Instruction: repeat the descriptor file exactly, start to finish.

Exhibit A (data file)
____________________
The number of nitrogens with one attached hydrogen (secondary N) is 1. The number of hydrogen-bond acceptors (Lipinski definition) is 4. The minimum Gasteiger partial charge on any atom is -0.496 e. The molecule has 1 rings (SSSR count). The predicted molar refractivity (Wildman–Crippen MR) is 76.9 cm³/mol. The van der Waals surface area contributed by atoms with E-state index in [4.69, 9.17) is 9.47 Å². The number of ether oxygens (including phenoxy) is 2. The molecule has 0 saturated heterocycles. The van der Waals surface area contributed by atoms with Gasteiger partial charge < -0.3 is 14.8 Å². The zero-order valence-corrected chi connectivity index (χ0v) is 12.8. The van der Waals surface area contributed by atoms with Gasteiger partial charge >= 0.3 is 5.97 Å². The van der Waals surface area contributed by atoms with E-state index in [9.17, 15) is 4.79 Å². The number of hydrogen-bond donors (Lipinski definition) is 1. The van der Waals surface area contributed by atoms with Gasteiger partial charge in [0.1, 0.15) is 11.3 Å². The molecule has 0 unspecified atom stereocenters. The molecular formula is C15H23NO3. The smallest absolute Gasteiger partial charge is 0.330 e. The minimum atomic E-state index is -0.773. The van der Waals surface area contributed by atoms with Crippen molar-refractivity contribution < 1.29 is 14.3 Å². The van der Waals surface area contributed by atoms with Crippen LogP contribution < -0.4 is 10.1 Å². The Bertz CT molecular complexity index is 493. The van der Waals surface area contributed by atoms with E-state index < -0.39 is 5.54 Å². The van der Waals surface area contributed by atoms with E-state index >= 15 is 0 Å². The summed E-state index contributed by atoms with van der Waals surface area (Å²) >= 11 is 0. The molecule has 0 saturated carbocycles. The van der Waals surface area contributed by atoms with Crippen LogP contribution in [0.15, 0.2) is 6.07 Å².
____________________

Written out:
The number of nitrogens with one attached hydrogen (secondary N) is 1. The number of hydrogen-bond acceptors (Lipinski definition) is 4. The minimum Gasteiger partial charge on any atom is -0.496 e. The molecule has 1 rings (SSSR count). The predicted molar refractivity (Wildman–Crippen MR) is 76.9 cm³/mol. The van der Waals surface area contributed by atoms with E-state index in [4.69, 9.17) is 9.47 Å². The number of ether oxygens (including phenoxy) is 2. The molecule has 0 saturated heterocycles. The van der Waals surface area contributed by atoms with Gasteiger partial charge < -0.3 is 14.8 Å². The zero-order valence-corrected chi connectivity index (χ0v) is 12.8. The van der Waals surface area contributed by atoms with Gasteiger partial charge >= 0.3 is 5.97 Å². The van der Waals surface area contributed by atoms with E-state index in [9.17, 15) is 4.79 Å². The number of hydrogen-bond donors (Lipinski definition) is 1. The van der Waals surface area contributed by atoms with Gasteiger partial charge in [0.1, 0.15) is 11.3 Å². The molecule has 0 unspecified atom stereocenters. The molecular formula is C15H23NO3. The smallest absolute Gasteiger partial charge is 0.330 e. The minimum atomic E-state index is -0.773. The van der Waals surface area contributed by atoms with Crippen molar-refractivity contribution < 1.29 is 14.3 Å². The van der Waals surface area contributed by atoms with Crippen LogP contribution < -0.4 is 10.1 Å². The Bertz CT molecular complexity index is 493. The van der Waals surface area contributed by atoms with E-state index < -0.39 is 5.54 Å². The van der Waals surface area contributed by atoms with E-state index >= 15 is 0 Å². The summed E-state index contributed by atoms with van der Waals surface area (Å²) >= 11 is 0. The molecule has 0 saturated carbocycles. The van der Waals surface area contributed by atoms with Crippen LogP contribution in [0.15, 0.2) is 6.07 Å².